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June 10, 2010

A Man of Accomplishment

Derek Shackelford

Life is filled with transition. No one stays on top forever. What comes up must come down. No matter how long someone is at their best, our hope is that they will always stay there.


Such is life. All good things must come to an end.


I must admit I like sports. There is so much to sports from which one can learn that cannot be taught in the classroom. Sports can teach one how to handle adversity, boost confidence, and develop poise and the importance of teamwork. This is just a starter list.


Some of the most admired people are those who play or have participated in the sporting arena. In a culture where it seems that the athlete who displays the bad attitude, sulks about their contract, participates in a moral failing, or has a brush with the law, garners all the attention. The entire sporting circle gets painted with a broad brush because of the actions of a few.


There are some reasons to still cheer and some good people to cheer for. It just so often appears that it is hard to distinguish who deserves our applause.


Well, I can think of two who have taught us, entertained us, and wowed us beyond measure. John Wooden and baseball’s Ken Griffey, Jr., have made their respective transitions from one phase to the next. Both did it with a class and dignity that can be used as a model for years.


Coach Wooden was more than just a basketball coach. He was a life coach. To hear his former players discuss the life lessons he taught was immeasurable and invaluable. Former and current coaches discuss how Coach Wooden has always taken the time to offer advice when solicited and was a willing helper in how to deal with players, even coaching strategy. It should be noted that he was the first to be enshrined in the Basketball Hall of Fame as a coach and player. While Coach Wooden is most notably known for his coaching of the UCLA Bruins to multiple national championships, his coaching start actually began in high school.


It would be interesting to see in this win-first culture of collegiate athletics how long Coach Wooden would have fared in the present coaching climate.


It took him 16 years to win his first national championship. How many current athletic directors would give a coach 16 years to reach the top? It was not so much that Coach Wooden won, but it was in the how he did it. He taught his teams that there is such a concept as winning the right way. The team comes first and each player contributes to the success of the team.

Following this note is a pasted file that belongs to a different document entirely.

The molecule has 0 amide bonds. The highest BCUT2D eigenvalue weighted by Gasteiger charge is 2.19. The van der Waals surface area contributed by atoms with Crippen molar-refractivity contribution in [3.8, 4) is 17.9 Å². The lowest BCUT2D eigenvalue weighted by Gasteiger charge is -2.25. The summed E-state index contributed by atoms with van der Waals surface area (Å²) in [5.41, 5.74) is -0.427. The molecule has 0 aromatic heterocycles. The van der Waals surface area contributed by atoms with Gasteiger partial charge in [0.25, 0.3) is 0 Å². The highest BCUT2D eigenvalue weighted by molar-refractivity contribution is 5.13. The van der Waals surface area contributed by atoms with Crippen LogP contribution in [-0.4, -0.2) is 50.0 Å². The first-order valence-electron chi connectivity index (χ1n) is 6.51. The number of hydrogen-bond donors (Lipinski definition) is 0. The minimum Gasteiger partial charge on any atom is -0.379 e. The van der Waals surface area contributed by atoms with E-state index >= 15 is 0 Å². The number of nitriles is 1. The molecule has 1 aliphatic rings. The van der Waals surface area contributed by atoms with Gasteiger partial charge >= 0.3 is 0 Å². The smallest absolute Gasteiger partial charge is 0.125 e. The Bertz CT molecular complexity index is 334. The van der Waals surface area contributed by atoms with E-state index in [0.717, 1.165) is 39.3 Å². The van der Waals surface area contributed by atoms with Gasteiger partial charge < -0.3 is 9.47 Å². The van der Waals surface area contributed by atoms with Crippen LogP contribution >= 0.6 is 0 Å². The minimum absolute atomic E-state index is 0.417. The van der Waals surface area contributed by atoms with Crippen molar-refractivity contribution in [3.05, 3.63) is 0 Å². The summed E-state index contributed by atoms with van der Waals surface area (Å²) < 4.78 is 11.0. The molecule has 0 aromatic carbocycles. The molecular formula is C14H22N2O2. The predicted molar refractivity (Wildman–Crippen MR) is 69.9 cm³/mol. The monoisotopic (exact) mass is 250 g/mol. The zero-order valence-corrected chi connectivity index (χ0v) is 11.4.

While many say it, Coach Wooden lived it. While his accomplishments on the court are commendable, and maybe second to none, it was not these accolades that he is too been remembered.


Coach Wooden wrote a letter to his beloved wife at least once a week after her passing. He visited the same restaurant every morning for 20 years never asking or expecting any special treatment for what he accomplished. He obliged every autograph seeker while never saying no to anyone who wanted to engage in conversation.


Success to Coach Wooden was not accidental. While many talk about success and wanting to achieve it hoping that it would one day show up on the doorstep of life, Coach Wooden’s success philosophy was intentional. His pyramid of success is something that any leader, father, mother, athlete, or young person can apply. The principles are simple to apply for anyone serious about impacting the lives of others. For Coach Wooden success was not merely individualistic, it was an all encompassing of the greater whole.


His quotes are infamous. One of my favorites is: “Failing to prepare is preparing to fail.” It is not so much that failure does not happen, it is how we learn in the moments. That was Coach Wooden – always teaching us something that goes beyond 94-foot long and 50-feet wide.


I must acknowledge that I did not know Coach Wooden and never met him. I know some who have had the pleasure of talking with him and when I ask them “Is he really like that?”, their response was “Yes he was, plus more.”


So last Friday when I heard of his passing, it was like a Broadway show coming to an end, the curtain closing and everyone  standing, clapping uproariously, demanding an encore.


Next time – Ken Griffey, Jr.


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